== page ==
Sharon Cameron, brand manager of Scottish and Southern Energy, believes integrated agencies’ strength is planning. “The benefit ultimately is that you get more of a developed result from an integrated agency because they can be involved with you at the strategic planning stages or the product development,” she says. “The fact that they get that insight and that they are involved in the early stages, allows for a better follow-through and a more effective result long-term. It’s fair to say though that integrated agencies have a purpose for particular accounts and particular campaigns. It’s not necessarily the case for everything that you do, but certainly for high level campaign planning and developing new brand personalities or the launch of new products or above-the-line initiatives, then integrated teams definitely have their advantages.”

Cameron works with Story across a range of service and she believes the biggest benefit is the consistency of working with the same people as well as the fact that they are then getting a true insight into your business. “They gain a total understanding of what it is that makes the business tick. Ultimately if an agency has got that understanding of your business then you would expect the output to be more concurrent with what your expectations are.”

Iain Weir, head of marketing for Macleod Distillers – producers of the Glengoyne Malts – works across a range of disciplines with Graphic Partners. He also feels that the relationship is the most important driver, however, he admits there is a value-for-money consideration too when working with an integrated agency: “I suppose it could well be that when you’re integrating with the one supplier that you look at some economy scale in cost. You’re bring more business to them, so you’re expecting a better deal. You also expect better customer service in that you’re a bigger customer. That you do get better economies of scale and that you get a heightened service are the reasons why there’s a trend towards integration, and I think that people will be thinking similarly to ourselves in looking for that continuity in their message. If you can get everything, including quality and service, under one umbrella then why not?”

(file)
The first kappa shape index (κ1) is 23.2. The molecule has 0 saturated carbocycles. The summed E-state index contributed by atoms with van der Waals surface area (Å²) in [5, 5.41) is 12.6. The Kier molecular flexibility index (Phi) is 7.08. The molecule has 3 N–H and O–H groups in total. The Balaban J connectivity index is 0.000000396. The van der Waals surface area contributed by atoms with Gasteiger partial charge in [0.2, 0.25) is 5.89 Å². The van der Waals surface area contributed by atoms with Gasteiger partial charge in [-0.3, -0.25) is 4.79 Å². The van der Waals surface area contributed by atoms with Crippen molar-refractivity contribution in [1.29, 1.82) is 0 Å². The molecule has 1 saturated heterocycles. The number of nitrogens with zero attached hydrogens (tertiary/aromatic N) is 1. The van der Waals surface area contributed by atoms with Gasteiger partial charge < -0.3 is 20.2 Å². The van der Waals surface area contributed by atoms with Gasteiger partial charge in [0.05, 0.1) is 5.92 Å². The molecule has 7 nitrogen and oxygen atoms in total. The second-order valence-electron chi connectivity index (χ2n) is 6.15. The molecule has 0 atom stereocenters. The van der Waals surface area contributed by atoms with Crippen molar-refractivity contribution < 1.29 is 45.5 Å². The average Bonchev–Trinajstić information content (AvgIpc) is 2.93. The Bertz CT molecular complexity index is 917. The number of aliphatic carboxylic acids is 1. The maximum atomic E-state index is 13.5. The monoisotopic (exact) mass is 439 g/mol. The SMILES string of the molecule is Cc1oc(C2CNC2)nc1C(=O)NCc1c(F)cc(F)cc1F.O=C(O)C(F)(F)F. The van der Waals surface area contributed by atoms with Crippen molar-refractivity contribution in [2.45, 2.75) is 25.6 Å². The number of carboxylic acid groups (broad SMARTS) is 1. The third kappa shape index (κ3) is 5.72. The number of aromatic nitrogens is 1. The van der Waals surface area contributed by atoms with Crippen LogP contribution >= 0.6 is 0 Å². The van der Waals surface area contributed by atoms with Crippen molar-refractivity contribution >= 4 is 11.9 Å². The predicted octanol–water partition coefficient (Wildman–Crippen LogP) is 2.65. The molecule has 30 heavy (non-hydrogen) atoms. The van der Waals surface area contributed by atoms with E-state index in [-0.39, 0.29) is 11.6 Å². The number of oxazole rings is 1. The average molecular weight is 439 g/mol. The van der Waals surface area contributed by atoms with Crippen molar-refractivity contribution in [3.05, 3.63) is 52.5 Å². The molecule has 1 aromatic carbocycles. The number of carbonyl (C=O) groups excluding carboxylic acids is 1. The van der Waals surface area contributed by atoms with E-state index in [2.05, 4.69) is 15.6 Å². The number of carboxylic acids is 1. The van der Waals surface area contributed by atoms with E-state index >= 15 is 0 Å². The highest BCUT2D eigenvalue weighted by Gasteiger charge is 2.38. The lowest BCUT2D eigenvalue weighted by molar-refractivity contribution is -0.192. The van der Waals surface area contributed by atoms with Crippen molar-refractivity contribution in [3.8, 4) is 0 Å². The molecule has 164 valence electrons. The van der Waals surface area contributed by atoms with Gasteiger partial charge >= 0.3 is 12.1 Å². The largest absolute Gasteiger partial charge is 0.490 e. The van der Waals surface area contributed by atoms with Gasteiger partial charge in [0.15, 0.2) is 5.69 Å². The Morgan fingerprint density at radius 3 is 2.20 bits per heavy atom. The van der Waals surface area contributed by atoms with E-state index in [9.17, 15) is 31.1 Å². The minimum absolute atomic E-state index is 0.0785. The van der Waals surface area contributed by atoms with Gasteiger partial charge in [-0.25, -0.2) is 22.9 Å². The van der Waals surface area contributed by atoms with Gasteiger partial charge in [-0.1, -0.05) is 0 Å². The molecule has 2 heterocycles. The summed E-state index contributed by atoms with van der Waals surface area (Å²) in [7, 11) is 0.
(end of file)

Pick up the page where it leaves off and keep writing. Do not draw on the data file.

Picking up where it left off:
Linda Dunion, campaign director of See Me, which challenges the negative stigma of mental illness, launched the body in 2002 with the aid of IAS Smarts: “When I was starting up See Me, I was practically on my own,” says Dunion. “I was looking effectively for a one-stop shop. I recognised that wouldn’t necessarily be a single agency which had everything under one roof, but what I did need was to find a company that could offer as much as possible, but would certainly be an effective gateway for me to access an integrated service.

“It [working with IAS Smarts] really has enabled us to operate in a way which we couldn’t otherwise. Our remit is to aim at the attitude of the general public and to do that we have to use all sorts of different mechanisms. At the beginning we looked at doing absolutely everything from coming up with the name, the brand, the identity of the campaign, producing material, advertising, developing the website, all of these things had to be done. Many of these have to be developed simultaneously and IAS Smarts obviously offers the research monitoring and tracking. They were very heavily involved in the development of the campaign which we spent ten months doing.”

Mark Fowlestone, director of Multiply, believes that integration, as well as the long-term understanding that it creates, can also be about speed to market:

“Today everything moves so fast; faster than most of us can keep up with!” he says. “We have to gear ourselves up to thinking fast, creating in a flash and getting to market in rapid time. For an agency to survive it needs to be able to offer clients a large array of capabilities to meet their constantly changing demands.”